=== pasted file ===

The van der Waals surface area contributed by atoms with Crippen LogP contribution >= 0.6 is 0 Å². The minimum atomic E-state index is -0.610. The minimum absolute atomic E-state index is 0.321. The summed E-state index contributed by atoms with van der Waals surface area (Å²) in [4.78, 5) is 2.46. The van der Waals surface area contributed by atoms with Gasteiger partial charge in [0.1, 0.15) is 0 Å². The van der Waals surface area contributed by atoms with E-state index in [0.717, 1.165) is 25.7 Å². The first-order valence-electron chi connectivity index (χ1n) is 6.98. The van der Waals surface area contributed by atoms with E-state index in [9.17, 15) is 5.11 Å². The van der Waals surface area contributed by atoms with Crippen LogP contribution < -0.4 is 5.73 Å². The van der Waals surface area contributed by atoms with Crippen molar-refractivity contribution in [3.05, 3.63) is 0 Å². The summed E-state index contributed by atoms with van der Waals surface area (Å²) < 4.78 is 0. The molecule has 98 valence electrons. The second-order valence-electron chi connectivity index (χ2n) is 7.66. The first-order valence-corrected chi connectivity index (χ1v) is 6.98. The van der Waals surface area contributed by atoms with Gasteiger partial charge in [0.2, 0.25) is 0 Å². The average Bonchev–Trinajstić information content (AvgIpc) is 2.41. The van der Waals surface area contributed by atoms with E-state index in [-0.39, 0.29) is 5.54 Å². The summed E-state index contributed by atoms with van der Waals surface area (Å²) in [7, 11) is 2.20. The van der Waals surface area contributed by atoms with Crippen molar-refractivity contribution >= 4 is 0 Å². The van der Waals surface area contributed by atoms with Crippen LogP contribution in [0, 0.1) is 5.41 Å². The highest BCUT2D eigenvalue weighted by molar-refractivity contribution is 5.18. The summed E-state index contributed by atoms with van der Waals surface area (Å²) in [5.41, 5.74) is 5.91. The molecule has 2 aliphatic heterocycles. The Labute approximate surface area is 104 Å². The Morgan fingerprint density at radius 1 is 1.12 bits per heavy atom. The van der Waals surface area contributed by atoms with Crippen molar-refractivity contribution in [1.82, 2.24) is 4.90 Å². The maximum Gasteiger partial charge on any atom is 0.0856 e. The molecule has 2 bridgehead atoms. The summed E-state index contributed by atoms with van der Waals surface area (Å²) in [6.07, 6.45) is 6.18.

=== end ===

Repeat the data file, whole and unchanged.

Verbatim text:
The van der Waals surface area contributed by atoms with Crippen LogP contribution >= 0.6 is 0 Å². The minimum atomic E-state index is -0.610. The minimum absolute atomic E-state index is 0.321. The summed E-state index contributed by atoms with van der Waals surface area (Å²) in [4.78, 5) is 2.46. The van der Waals surface area contributed by atoms with Gasteiger partial charge in [0.1, 0.15) is 0 Å². The van der Waals surface area contributed by atoms with E-state index in [0.717, 1.165) is 25.7 Å². The first-order valence-electron chi connectivity index (χ1n) is 6.98. The van der Waals surface area contributed by atoms with E-state index in [9.17, 15) is 5.11 Å². The van der Waals surface area contributed by atoms with Crippen LogP contribution < -0.4 is 5.73 Å². The van der Waals surface area contributed by atoms with Crippen molar-refractivity contribution in [3.05, 3.63) is 0 Å². The summed E-state index contributed by atoms with van der Waals surface area (Å²) < 4.78 is 0. The molecule has 98 valence electrons. The second-order valence-electron chi connectivity index (χ2n) is 7.66. The first-order valence-corrected chi connectivity index (χ1v) is 6.98. The van der Waals surface area contributed by atoms with Gasteiger partial charge in [0.2, 0.25) is 0 Å². The average Bonchev–Trinajstić information content (AvgIpc) is 2.41. The van der Waals surface area contributed by atoms with E-state index in [-0.39, 0.29) is 5.54 Å². The summed E-state index contributed by atoms with van der Waals surface area (Å²) in [7, 11) is 2.20. The van der Waals surface area contributed by atoms with Crippen molar-refractivity contribution >= 4 is 0 Å². The van der Waals surface area contributed by atoms with Crippen LogP contribution in [0, 0.1) is 5.41 Å². The highest BCUT2D eigenvalue weighted by molar-refractivity contribution is 5.18. The summed E-state index contributed by atoms with van der Waals surface area (Å²) in [5.41, 5.74) is 5.91. The molecule has 2 aliphatic heterocycles. The Labute approximate surface area is 104 Å². The Morgan fingerprint density at radius 1 is 1.12 bits per heavy atom. The van der Waals surface area contributed by atoms with Crippen molar-refractivity contribution in [1.82, 2.24) is 4.90 Å². The maximum Gasteiger partial charge on any atom is 0.0856 e. The molecule has 2 bridgehead atoms. The summed E-state index contributed by atoms with van der Waals surface area (Å²) in [6.07, 6.45) is 6.18.